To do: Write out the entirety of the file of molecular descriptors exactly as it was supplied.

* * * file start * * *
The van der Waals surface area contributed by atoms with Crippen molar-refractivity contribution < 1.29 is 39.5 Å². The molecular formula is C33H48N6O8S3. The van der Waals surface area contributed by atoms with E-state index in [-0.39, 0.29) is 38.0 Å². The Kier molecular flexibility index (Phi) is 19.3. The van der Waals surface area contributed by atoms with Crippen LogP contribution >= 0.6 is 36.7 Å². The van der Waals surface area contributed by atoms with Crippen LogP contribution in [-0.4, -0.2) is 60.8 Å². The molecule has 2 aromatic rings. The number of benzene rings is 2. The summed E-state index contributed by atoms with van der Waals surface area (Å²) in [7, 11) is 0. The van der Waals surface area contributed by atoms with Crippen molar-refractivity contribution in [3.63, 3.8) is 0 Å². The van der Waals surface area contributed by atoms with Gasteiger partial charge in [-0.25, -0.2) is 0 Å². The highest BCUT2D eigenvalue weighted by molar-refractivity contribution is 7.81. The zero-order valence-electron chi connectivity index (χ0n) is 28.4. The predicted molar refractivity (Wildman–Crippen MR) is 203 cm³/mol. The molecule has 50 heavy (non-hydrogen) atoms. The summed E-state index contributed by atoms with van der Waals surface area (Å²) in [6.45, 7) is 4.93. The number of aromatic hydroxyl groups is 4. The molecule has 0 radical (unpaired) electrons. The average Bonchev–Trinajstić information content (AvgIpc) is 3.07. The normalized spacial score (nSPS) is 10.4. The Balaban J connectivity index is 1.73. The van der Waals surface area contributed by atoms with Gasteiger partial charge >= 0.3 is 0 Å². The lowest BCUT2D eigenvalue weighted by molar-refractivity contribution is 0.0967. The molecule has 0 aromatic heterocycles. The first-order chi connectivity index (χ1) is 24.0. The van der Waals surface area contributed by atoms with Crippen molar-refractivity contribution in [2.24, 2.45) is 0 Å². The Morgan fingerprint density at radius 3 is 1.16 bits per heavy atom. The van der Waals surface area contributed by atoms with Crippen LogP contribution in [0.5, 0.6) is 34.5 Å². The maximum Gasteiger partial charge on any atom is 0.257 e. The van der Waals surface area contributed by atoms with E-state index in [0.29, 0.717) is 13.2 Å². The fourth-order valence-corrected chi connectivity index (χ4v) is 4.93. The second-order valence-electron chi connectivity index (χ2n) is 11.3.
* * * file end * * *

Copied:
The van der Waals surface area contributed by atoms with Crippen molar-refractivity contribution < 1.29 is 39.5 Å². The molecular formula is C33H48N6O8S3. The van der Waals surface area contributed by atoms with E-state index in [-0.39, 0.29) is 38.0 Å². The Kier molecular flexibility index (Phi) is 19.3. The van der Waals surface area contributed by atoms with Crippen LogP contribution >= 0.6 is 36.7 Å². The van der Waals surface area contributed by atoms with Crippen LogP contribution in [-0.4, -0.2) is 60.8 Å². The molecule has 2 aromatic rings. The number of benzene rings is 2. The summed E-state index contributed by atoms with van der Waals surface area (Å²) in [7, 11) is 0. The van der Waals surface area contributed by atoms with Crippen molar-refractivity contribution in [3.63, 3.8) is 0 Å². The van der Waals surface area contributed by atoms with Gasteiger partial charge in [-0.25, -0.2) is 0 Å². The highest BCUT2D eigenvalue weighted by molar-refractivity contribution is 7.81. The zero-order valence-electron chi connectivity index (χ0n) is 28.4. The predicted molar refractivity (Wildman–Crippen MR) is 203 cm³/mol. The molecule has 50 heavy (non-hydrogen) atoms. The summed E-state index contributed by atoms with van der Waals surface area (Å²) in [6.45, 7) is 4.93. The number of aromatic hydroxyl groups is 4. The molecule has 0 radical (unpaired) electrons. The average Bonchev–Trinajstić information content (AvgIpc) is 3.07. The normalized spacial score (nSPS) is 10.4. The Balaban J connectivity index is 1.73. The van der Waals surface area contributed by atoms with Gasteiger partial charge >= 0.3 is 0 Å². The lowest BCUT2D eigenvalue weighted by molar-refractivity contribution is 0.0967. The molecule has 0 aromatic heterocycles. The first-order chi connectivity index (χ1) is 24.0. The van der Waals surface area contributed by atoms with Crippen molar-refractivity contribution in [2.24, 2.45) is 0 Å². The Morgan fingerprint density at radius 3 is 1.16 bits per heavy atom. The van der Waals surface area contributed by atoms with Crippen LogP contribution in [0.5, 0.6) is 34.5 Å². The maximum Gasteiger partial charge on any atom is 0.257 e. The van der Waals surface area contributed by atoms with E-state index in [0.29, 0.717) is 13.2 Å². The fourth-order valence-corrected chi connectivity index (χ4v) is 4.93. The second-order valence-electron chi connectivity index (χ2n) is 11.3.